|Study Type :||Interventional (Clinical Trial)|
|Actual Enrollment :||39 participants|
|Intervention Model:||Single Group Assignment|
|Masking:||None (Open Label)|
|Official Title:||A Pilot Study to Evaluate the Safety and Effectiveness of Ozone Generated and Injected by the AO-1000 Device in the Treatment of Contained Herniated Discs|
|Study Start Date :||August 2011|
|Actual Primary Completion Date :||April 2016|
|Actual Study Completion Date :||April 2016|
Experimental: AO-1000 Treatment
Oxygen-ozone treatment with the AO-1000 device
Mixture of 2 weight% ozone in 98 weight% oxygen injected into the nucleus pulposus of a contained herniated disc.
- Primary Effectiveness Endpoint: Change from Baseline ODI Score at 1 Month [ Time Frame: 1 month post-treatment ]Mean change from baseline ODI score, analyzed at 1 month. The endpoint will be deemed successful if the mean improvement is statistically shown (p<0.05) to be at least 15 points (the minimum detectable change of the ODI).
- Primary Safety Endpoint: Frequency of Serious Adverse Events Compared to Literature Control [ Time Frame: 12 months post-treatment ]The endpoint will be deemed successful if the number of serious device/procedure related adverse events are statistically shown (p<0.05) to be no greater than those in a literature control of other percutaneous disc decompression procedures.
- Functional improvement [ Time Frame: 6 and 12 months post-treatment ]Mean change from baseline ODI score, analyzed at 6 and 12 months. Each endpoint will be deemed successful if the mean improvement is statistically shown (p<0.05) to be at least 15 points (the minimum detectable change of the ODI).
- Leg and Back Pain Improvement [ Time Frame: 1, 6, and 12 months post-treatment ]Mean change from separate leg and back pain baseline Visual Analog Scale (VAS) scores, analyzed at 1, 6, and 12 months. Each endpoint (leg VAS and back VAS at each follow-up time) will be deemed successful if the mean improvement is statistically shown (p<0.05) to be at least 20 mm (the minimum clinically important difference of the VAS).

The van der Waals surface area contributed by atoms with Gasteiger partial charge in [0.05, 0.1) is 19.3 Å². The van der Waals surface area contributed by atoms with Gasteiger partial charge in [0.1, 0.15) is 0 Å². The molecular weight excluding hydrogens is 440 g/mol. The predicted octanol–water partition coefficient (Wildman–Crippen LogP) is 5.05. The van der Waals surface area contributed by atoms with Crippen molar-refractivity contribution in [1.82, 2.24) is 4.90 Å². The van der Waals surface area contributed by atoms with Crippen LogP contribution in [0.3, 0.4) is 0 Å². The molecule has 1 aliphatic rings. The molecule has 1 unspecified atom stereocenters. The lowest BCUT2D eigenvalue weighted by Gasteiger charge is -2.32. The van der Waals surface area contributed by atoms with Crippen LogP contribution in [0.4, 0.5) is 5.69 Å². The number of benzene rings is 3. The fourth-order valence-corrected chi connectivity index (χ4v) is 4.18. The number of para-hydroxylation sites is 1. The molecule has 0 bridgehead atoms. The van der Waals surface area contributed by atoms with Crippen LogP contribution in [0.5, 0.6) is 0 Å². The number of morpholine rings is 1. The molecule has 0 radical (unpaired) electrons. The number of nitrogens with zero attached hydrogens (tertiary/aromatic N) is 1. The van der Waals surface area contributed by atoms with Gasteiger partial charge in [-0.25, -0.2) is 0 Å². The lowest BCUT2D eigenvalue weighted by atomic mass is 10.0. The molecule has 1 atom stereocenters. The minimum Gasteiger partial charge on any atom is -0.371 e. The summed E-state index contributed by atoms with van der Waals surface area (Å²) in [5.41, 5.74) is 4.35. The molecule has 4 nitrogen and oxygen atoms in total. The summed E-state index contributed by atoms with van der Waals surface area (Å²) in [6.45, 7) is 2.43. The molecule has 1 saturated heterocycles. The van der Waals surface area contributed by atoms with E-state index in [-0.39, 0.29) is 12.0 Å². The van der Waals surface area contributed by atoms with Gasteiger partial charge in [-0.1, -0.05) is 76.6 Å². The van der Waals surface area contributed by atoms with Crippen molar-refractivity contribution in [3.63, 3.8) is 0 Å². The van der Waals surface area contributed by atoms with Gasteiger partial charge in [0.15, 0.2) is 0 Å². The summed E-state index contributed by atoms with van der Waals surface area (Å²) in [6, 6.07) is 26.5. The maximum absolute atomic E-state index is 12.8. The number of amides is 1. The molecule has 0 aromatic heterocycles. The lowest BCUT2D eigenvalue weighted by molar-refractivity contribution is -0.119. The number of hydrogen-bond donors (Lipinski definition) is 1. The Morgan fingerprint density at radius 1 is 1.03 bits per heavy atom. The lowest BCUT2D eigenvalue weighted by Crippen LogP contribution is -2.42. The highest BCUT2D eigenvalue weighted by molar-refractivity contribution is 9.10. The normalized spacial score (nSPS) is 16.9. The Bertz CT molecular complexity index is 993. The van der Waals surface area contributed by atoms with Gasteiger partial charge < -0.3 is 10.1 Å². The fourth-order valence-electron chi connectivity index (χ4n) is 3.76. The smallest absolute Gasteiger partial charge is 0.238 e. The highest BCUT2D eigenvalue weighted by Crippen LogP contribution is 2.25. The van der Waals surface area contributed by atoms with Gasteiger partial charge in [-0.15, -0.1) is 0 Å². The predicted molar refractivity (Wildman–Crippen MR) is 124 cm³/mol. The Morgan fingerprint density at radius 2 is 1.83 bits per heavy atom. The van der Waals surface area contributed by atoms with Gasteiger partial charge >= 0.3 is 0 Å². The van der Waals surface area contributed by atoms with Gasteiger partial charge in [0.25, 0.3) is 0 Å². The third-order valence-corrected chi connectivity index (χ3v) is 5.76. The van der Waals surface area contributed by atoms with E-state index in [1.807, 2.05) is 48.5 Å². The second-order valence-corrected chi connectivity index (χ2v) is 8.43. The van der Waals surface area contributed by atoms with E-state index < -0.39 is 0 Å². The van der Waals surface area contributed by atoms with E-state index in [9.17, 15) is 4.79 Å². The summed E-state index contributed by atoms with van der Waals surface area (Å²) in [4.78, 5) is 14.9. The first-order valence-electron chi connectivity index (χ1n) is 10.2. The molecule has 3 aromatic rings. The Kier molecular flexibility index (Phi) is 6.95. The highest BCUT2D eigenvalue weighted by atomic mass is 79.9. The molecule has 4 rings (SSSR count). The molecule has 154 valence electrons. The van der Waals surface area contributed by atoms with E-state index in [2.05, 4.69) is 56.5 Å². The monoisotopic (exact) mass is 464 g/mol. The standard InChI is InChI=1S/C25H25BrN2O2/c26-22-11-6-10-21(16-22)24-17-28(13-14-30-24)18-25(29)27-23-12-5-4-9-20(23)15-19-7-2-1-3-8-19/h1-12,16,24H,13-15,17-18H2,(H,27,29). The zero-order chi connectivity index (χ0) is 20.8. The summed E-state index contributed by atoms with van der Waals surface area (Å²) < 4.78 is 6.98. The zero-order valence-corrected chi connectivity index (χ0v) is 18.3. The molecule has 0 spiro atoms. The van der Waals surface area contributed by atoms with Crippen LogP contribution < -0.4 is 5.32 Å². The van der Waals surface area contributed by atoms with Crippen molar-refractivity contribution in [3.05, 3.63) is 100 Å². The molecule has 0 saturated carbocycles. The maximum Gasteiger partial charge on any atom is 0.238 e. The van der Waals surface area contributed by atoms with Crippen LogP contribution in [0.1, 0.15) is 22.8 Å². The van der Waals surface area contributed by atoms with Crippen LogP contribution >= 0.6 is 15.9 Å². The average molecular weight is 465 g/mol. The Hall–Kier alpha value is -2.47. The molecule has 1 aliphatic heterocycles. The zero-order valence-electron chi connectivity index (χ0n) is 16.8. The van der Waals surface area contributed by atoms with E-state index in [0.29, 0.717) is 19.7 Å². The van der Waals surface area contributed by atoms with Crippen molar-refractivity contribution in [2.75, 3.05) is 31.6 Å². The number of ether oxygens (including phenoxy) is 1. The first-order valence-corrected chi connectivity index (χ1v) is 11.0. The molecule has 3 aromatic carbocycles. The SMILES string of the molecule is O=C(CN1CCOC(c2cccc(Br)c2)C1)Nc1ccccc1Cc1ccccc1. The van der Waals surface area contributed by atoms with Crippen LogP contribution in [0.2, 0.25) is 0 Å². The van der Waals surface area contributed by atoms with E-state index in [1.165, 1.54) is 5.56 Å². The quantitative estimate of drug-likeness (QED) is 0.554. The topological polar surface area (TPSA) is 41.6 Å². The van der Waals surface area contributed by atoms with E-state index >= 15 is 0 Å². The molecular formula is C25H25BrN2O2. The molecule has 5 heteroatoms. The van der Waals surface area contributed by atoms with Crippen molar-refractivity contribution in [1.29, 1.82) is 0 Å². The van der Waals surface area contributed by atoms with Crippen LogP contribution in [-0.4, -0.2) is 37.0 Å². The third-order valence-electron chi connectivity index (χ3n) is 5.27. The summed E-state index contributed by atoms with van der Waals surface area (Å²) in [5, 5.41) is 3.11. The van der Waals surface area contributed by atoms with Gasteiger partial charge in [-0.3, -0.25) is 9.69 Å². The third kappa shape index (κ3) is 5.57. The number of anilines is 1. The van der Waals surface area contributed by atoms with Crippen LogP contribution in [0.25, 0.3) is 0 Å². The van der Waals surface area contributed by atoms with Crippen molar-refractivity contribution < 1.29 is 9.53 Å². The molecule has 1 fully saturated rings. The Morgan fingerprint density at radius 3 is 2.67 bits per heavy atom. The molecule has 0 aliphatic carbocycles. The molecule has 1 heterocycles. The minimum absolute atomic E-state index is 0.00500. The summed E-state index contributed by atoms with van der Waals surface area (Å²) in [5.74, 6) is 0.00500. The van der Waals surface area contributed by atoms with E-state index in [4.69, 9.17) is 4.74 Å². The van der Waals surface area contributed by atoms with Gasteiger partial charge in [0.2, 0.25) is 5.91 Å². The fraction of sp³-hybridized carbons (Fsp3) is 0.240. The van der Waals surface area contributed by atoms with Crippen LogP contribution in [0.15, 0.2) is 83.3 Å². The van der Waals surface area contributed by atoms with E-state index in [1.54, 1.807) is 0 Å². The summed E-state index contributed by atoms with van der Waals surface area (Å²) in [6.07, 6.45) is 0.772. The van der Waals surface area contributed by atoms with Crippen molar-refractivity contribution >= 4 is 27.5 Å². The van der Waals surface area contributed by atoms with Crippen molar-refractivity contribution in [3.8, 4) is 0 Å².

- Procedural Success [ Time Frame: Time of Treatment ]Technical success, as assessed by successful injection of oxygen-ozone mixture confirmed via CT scan performed immediately following the treatment. A treatment will be considered a success if the CT scan shows gas within the target disc.
- Analgesic Medication Use [ Time Frame: 1, 6, and 12 months post-treatment ]Change in prescription and over-the-counter (OTC) analgesic medication use, including non-steroidal anti-inflammatory drugs (NSAIDs) from baseline, analyzed at 1, 6, and 12 months. Endpoint will be deemed successful if the number of patients using analgesic medication decreases from baseline.
To learn more about this study, you or your doctor may contact the study research staff using the contact information provided by the sponsor.
Please refer to this study by its ClinicalTrials.gov identifier (NCT number): NCT01339377
|Canada, British Columbia|
|Vancouver General Hospital|
|Vancouver, British Columbia, Canada, V5Z 1M9|
|University of Western Ontario - London Health Sciences Centre|
|London, Ontario, Canada, N6H 5A5|
|Toronto Western Hospital|
|Toronto, Ontario, Canada, M5T 2S8|